- Anything about a crime where the offender wasn't found guilty
- Anything about anyone who was part of the investigation or prosecution (police, court workers, lawyers)
- You can't give your opinion about the sentence, unless asked to by the court
- Any information you don't want the offender or the public to know
If your Victim Impact Statement contains any of the above, the Court may disregard it.
For more information visit the Government of Alberta Website
Community Impact Statement
A Community Impact Statement gives your community a chance to tell the court how it has been affected by a crime. Contact your local victim services unit if you have any questions about submitting your community impact statement.
Restitution is a way for the offender to repay you if you have lost money, property or had extra expenses because of a crime. You have the right to have the court consider ordering restitution.
For more information visit the Government of Alberta Website
Inquiries about the Financial Benefits Program and requests for application forms may be addressed to:
Alberta Solicitor General & Public Security Victims Programs
10th Floor, J.E. Brownlee Building
10365 - 97 Street
Edmonton AB T5J 3W7
Toll-free through Service Alberta:
dial 310-0000 and then ask for the above number
What are financial benefits?
The Financial Benefits Program recognizes or acknowledges victims who were injured as a direct result of a violent crime in Alberta. It provides direct assistance with a one-time financial benefit based on the severity of the victim's injuries. The benefit amount is set in the regulation to the Act.
Are costs and losses paid?
No. The Financial Benefits Program does not pay compensation for costs or losses. For example, it does not cover property damage, medical expenses, loss of wages or pain and suffering. Victims may seek restitution or take civil action for the recovery of costs or losses from the offender. Information on these processes may be obtained by contacting your nearest victim services program or police service. Information is also available on the Alberta government web site for victims at www.victims.gov.ab.ca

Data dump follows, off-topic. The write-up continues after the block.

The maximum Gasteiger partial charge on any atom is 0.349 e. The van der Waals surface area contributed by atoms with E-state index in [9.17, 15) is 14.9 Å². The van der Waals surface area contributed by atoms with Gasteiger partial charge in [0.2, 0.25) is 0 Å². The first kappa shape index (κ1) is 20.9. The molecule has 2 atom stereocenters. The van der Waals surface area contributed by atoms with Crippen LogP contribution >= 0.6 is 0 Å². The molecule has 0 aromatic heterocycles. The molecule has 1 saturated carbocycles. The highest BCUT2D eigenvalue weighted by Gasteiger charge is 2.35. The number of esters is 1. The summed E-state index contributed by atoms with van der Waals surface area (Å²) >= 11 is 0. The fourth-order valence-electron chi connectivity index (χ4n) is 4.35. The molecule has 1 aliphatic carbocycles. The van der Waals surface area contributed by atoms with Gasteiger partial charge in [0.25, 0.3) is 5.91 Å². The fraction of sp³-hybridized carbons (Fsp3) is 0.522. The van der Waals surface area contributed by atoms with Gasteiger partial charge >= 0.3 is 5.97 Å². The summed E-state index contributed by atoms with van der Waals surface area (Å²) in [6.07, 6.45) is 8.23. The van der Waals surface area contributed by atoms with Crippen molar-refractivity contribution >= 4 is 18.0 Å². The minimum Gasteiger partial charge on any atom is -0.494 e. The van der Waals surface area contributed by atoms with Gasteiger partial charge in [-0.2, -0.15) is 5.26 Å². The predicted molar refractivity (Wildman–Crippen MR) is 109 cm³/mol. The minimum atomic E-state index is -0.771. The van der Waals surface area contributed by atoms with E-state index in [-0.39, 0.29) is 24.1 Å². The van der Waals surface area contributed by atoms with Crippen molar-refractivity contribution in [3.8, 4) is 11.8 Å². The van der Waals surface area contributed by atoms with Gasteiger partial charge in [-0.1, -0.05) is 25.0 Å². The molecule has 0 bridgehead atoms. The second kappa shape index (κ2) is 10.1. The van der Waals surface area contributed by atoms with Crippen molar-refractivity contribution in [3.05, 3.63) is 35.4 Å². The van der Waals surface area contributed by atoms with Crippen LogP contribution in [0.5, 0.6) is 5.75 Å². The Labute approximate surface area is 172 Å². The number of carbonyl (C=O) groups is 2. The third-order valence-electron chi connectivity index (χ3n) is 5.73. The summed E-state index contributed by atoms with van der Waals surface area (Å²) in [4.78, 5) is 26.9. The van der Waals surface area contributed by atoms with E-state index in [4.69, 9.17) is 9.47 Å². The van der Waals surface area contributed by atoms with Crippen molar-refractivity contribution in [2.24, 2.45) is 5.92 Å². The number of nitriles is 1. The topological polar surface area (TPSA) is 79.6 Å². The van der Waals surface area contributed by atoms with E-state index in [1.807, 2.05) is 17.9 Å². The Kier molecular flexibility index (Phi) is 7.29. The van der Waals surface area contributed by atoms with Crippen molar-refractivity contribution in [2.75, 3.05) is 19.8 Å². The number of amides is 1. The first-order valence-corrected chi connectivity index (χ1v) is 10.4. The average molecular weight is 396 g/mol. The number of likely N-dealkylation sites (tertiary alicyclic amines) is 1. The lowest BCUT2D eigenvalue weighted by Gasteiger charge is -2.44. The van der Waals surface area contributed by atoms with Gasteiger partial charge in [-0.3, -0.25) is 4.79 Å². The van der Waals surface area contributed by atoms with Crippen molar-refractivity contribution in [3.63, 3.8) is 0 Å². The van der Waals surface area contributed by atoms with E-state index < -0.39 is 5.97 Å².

The following are not eligible for benefits:
- individuals who are charged and convicted of an offence as a result of the incident
- secondary victims such as family members of the victim or witnesses to the crime
- victims of motor vehicle or property offenses, such as impaired driving or break and entry
Note: Alberta Justice may provide assistance to injury victims of motor vehicle crimes. Information about this program is available through the Alberta government web site or by calling Motor Vehicle Accident Claims at 780-427-8255.
How do I apply?
Application forms are available from the Financial Benefits Program, through local victim services programs associated with local police services or through the Government of Alberta web site. Although the form is available electronically through the web site, the program requires a paper application with original signatures to obtain the information necessary to verify the application.
What is the process?
In almost all cases, a completed application form is the only information you will need to submit. Financial Benefits Program staff will obtain any necessary police or medical records and reports to verify applications. All decisions on applications will be presented in writing.
How long does it take?
Timelines vary with each file depending on the information received. To speed up the process the applicant should ensure that the forms are signed in both places and include detailed information such as police file number, hospitals attended and doctor office contact information.
Is there a review process?
The Criminal Injuries Review Board is an appointed board with the authority to conduct independent reviews of the financial benefits decisions. The decision letter provided to applicants includes information on the review process.
For more information you can visit the Government of Alberta website